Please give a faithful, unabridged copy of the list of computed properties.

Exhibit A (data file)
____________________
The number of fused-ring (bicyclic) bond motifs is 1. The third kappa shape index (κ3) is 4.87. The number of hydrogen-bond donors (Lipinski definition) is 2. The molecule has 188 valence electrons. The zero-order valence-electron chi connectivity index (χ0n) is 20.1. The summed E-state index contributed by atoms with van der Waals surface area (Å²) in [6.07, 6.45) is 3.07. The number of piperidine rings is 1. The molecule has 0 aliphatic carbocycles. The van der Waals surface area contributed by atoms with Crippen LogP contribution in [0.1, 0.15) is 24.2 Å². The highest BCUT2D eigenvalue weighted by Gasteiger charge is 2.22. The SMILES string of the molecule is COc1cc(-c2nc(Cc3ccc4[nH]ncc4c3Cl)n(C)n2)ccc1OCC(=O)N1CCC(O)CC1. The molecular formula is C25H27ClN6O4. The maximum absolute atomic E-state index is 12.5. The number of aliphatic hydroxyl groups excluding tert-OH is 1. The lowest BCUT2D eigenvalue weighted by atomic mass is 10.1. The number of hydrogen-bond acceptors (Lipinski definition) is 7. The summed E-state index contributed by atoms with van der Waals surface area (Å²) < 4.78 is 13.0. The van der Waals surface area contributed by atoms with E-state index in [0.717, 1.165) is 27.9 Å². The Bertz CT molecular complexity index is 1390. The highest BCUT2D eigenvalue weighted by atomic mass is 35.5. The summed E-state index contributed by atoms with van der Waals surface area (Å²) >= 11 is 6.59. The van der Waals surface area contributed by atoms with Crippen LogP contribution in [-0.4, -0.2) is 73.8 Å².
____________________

The number of fused-ring (bicyclic) bond motifs is 1. The third kappa shape index (κ3) is 4.87. The number of hydrogen-bond donors (Lipinski definition) is 2. The molecule has 188 valence electrons. The zero-order valence-electron chi connectivity index (χ0n) is 20.1. The summed E-state index contributed by atoms with van der Waals surface area (Å²) in [6.07, 6.45) is 3.07. The number of piperidine rings is 1. The molecule has 0 aliphatic carbocycles. The van der Waals surface area contributed by atoms with Crippen LogP contribution in [0.1, 0.15) is 24.2 Å². The highest BCUT2D eigenvalue weighted by Gasteiger charge is 2.22. The SMILES string of the molecule is COc1cc(-c2nc(Cc3ccc4[nH]ncc4c3Cl)n(C)n2)ccc1OCC(=O)N1CCC(O)CC1. The molecular formula is C25H27ClN6O4. The maximum absolute atomic E-state index is 12.5. The number of aliphatic hydroxyl groups excluding tert-OH is 1. The lowest BCUT2D eigenvalue weighted by atomic mass is 10.1. The number of hydrogen-bond acceptors (Lipinski definition) is 7. The summed E-state index contributed by atoms with van der Waals surface area (Å²) < 4.78 is 13.0. The van der Waals surface area contributed by atoms with E-state index in [0.717, 1.165) is 27.9 Å². The Bertz CT molecular complexity index is 1390. The highest BCUT2D eigenvalue weighted by atomic mass is 35.5. The summed E-state index contributed by atoms with van der Waals surface area (Å²) >= 11 is 6.59. The van der Waals surface area contributed by atoms with Crippen LogP contribution in [-0.4, -0.2) is 73.8 Å².